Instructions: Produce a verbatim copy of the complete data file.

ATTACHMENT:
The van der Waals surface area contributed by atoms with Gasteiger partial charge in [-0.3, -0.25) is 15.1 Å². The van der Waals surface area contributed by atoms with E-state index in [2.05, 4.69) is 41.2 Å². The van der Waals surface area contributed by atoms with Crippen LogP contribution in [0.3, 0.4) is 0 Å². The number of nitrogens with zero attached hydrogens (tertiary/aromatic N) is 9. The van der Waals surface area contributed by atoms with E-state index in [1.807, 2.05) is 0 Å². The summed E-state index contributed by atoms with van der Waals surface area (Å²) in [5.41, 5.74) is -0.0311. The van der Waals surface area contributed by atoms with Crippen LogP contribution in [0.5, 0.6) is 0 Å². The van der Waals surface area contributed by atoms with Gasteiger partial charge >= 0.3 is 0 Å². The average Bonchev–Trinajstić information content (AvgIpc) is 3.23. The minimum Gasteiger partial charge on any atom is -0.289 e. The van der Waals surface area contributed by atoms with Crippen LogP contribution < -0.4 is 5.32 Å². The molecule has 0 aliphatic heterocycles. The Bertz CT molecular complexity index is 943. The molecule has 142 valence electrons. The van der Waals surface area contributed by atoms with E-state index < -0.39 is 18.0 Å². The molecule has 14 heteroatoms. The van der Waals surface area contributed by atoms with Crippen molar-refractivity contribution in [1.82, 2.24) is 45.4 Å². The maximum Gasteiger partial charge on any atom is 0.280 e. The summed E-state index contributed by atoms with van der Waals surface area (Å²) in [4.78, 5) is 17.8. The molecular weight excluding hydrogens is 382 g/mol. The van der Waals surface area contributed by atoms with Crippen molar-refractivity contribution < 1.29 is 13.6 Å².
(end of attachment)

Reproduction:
The van der Waals surface area contributed by atoms with Gasteiger partial charge in [-0.3, -0.25) is 15.1 Å². The van der Waals surface area contributed by atoms with E-state index in [2.05, 4.69) is 41.2 Å². The van der Waals surface area contributed by atoms with Crippen LogP contribution in [0.3, 0.4) is 0 Å². The number of nitrogens with zero attached hydrogens (tertiary/aromatic N) is 9. The van der Waals surface area contributed by atoms with E-state index in [1.807, 2.05) is 0 Å². The summed E-state index contributed by atoms with van der Waals surface area (Å²) in [5.41, 5.74) is -0.0311. The van der Waals surface area contributed by atoms with Crippen LogP contribution in [0.5, 0.6) is 0 Å². The van der Waals surface area contributed by atoms with Gasteiger partial charge >= 0.3 is 0 Å². The average Bonchev–Trinajstić information content (AvgIpc) is 3.23. The minimum Gasteiger partial charge on any atom is -0.289 e. The van der Waals surface area contributed by atoms with Crippen LogP contribution < -0.4 is 5.32 Å². The molecule has 0 aliphatic heterocycles. The Bertz CT molecular complexity index is 943. The molecule has 142 valence electrons. The van der Waals surface area contributed by atoms with E-state index < -0.39 is 18.0 Å². The molecule has 14 heteroatoms. The van der Waals surface area contributed by atoms with Crippen molar-refractivity contribution in [1.82, 2.24) is 45.4 Å². The maximum Gasteiger partial charge on any atom is 0.280 e. The summed E-state index contributed by atoms with van der Waals surface area (Å²) in [4.78, 5) is 17.8. The molecular weight excluding hydrogens is 382 g/mol. The van der Waals surface area contributed by atoms with Crippen molar-refractivity contribution < 1.29 is 13.6 Å².